Machinist s instrument foe determining geometrical lines
US 31987 A
Description (OCR text may contain errors)
' Patented (April '9. 1861.
I '2 Sheets-Shed 2. R. B. LIGHT. Machinists, Square.
Patented April 9. I861.
RICHARD B. LIGHT, OF DUNKIRK, NE\V YORK.
MACHINISTS INSTRUMENT FOR DETERMINING GEOll/IETRICAL LINES, CENTERS, &c.
Specification of Letters Patent No. 31,987, dated April 9, 1861.
To all whom it may concern:
Be it known that I, RICHARD B. LIGHT, of Dunkirk, in the county of Chautauqua and State of New York, have invented a certain new and useful Instrument for Mechanical Purposes; and I do hereby declare that the following is a full and exact description thereof, reference being had to the annexed drawings, and to the letters of reference marked thereon, the same making a part of this specification.
In the different figures the same letters of reference denote like parts.
The nature of my invention consists in providing an instrument of small dimensions which can be successfully used in a series of mechanical operations with perfect accuracy, and a great saving of time.
In the said drawings, Figure 1, is a perspective view of the top of the instrument. Fig. 2, is a back view of the same.
Fig. 3, is a longitudinal section.
Fig. 4, is a plan view with the box square attached.
Fig. 5, is a rear elevation of the frame H.
Fig. 6, represents the application of this instrument to the inside of a circle finding the center, when said circle is too large in diameter for outside application; also the application of the box-square (a) to project lines on the outside of a shaft, or circular body, and by which application the lines are projected with perfect accuracy.
Fig. 7, represents the application of the instrument to the out side of the circle for the purpose of finding its center.
Fig. 8, represents theinstrument attached to the box-square (a) and used as a gage by which means lines can be projected on main connecting rods, blocks, or any other work with a fiat side to it, either centering or the marking of key-ways or cutter ways.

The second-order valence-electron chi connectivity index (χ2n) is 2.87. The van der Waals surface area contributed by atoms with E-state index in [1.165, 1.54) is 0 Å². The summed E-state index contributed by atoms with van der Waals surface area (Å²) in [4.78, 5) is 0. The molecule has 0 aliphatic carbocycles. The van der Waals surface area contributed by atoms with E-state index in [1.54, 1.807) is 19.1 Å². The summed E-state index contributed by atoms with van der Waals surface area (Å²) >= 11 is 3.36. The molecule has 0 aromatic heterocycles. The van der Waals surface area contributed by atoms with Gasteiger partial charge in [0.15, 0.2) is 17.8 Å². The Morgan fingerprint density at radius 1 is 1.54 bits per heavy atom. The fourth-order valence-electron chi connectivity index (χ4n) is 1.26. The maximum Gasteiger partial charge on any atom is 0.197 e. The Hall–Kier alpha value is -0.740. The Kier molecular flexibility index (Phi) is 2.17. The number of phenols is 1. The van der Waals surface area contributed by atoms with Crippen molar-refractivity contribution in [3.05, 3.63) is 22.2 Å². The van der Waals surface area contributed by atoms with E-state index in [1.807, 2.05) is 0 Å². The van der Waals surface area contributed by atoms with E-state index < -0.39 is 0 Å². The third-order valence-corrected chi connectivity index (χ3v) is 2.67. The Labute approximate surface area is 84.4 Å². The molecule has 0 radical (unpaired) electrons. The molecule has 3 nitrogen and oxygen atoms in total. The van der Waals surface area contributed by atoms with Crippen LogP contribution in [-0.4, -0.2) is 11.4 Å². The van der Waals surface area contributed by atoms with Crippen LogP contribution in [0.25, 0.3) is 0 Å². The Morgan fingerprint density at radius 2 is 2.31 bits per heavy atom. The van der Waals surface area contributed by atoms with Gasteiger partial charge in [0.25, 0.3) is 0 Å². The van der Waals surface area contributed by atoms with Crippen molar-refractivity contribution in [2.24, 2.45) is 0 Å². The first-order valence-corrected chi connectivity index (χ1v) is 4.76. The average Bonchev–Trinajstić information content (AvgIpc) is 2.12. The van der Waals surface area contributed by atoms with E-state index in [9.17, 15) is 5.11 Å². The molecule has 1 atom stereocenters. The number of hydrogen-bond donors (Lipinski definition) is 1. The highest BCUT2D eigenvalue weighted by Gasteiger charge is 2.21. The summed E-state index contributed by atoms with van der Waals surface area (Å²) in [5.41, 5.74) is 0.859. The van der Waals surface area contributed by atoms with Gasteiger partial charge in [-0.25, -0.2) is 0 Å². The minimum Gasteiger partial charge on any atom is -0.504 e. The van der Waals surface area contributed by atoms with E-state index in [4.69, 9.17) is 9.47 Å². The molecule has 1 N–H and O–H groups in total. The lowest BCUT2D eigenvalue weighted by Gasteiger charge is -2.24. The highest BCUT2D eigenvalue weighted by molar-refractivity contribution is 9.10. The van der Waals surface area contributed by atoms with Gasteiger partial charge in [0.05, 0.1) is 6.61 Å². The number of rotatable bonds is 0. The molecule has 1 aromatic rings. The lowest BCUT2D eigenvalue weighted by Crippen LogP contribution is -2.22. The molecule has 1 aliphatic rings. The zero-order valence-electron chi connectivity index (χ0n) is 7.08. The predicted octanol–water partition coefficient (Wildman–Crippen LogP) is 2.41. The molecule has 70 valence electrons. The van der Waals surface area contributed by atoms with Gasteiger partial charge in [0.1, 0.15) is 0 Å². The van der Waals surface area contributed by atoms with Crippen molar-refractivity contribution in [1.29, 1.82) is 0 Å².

Fig. 9, represents the application of the instrument to the cross head of a marine engine, where the level (6) and the center marker (0) are brought into use. The work being leveled, and the instrument placed over it, the level, indicates when the tool is over the center of the work to be lined, or.
marked. As soon as the level stands perfectly true, a stroke given on the top of the center marker (0) gives the exact center of the work; move it farther back, repeat the operation, and it gives the centers at both ends of the work; then apply the 'boxsquare, project the lines, and the work is laid out ready for the workman.
Fig. 10, represents the instrument fixed into the box-square for use on a surface plate, and projecting a center line through the center of a crank-shaft, or any other shaft with arms on it. The shaft is laid on blocks upon the surface plateas shown in the drawingand the instrument moved along the plate by the hand of the operator until the center line is marked as shown along its entire length.
Fig. 11, shows the manner of using the instrument, or what is sometimes called quarter-ing the crank shaft, for the purpose of placing the eccentrics. The crank is plumbed as shown in the drawing, by placing the instrument against the crank-pin,
and a piece of wood (d) the radius of which is equal to the radius of the crank-pin. The level in the instrument indicates when the crank is standing in avertical position. The crank being perpendicular, the instrument is then placed over it as shown in Fig. 9, and when the level indicates the instrument to be horizontal, strike the center marker (0,) and it will give the center. The level moving on a center, can then be turned, with its face toward the vertical crank as shown in the drawing, the instrument then turned down and placed with the center marker (0) opposite ((Z,) and struck gives the center on that side of the shaft, thus the crank is quartered with perfect accuracy, in a very short space of time. Into these centers, place a compass or divider, and mark still beyond the center the distance of the lead, and the lap of the slide over the steam post, and the exact position of the eccentric is obtained as shown at (15,) Fig. 12.
Fig. 13, shows the use of the instrument on the planing machine. l/Vhen bevel work connection With a straight edge (Gr,) When What I claim as new and desire to secure by the work is too large for the simple appli- Letters Patent is:
cation of the instrument. The combination of devices arranged sub- Fig. 16, represents the instrument on the i stantially as described, so as toconstitute 5 planing-machine marking the centers of the one instrument, whereby the several operacross head all around for' the purpose of tions herein referred to, and illustrated, may
planing. be executed as set forth.
There are but few purposes in the entire RICHARD B. LIGHT. region of mechanical operations in which In presence of 10 this instrument can not be successfully used. THOMAS FLESHER,
Having thus fully described my invention HANsoN A. RISLEY.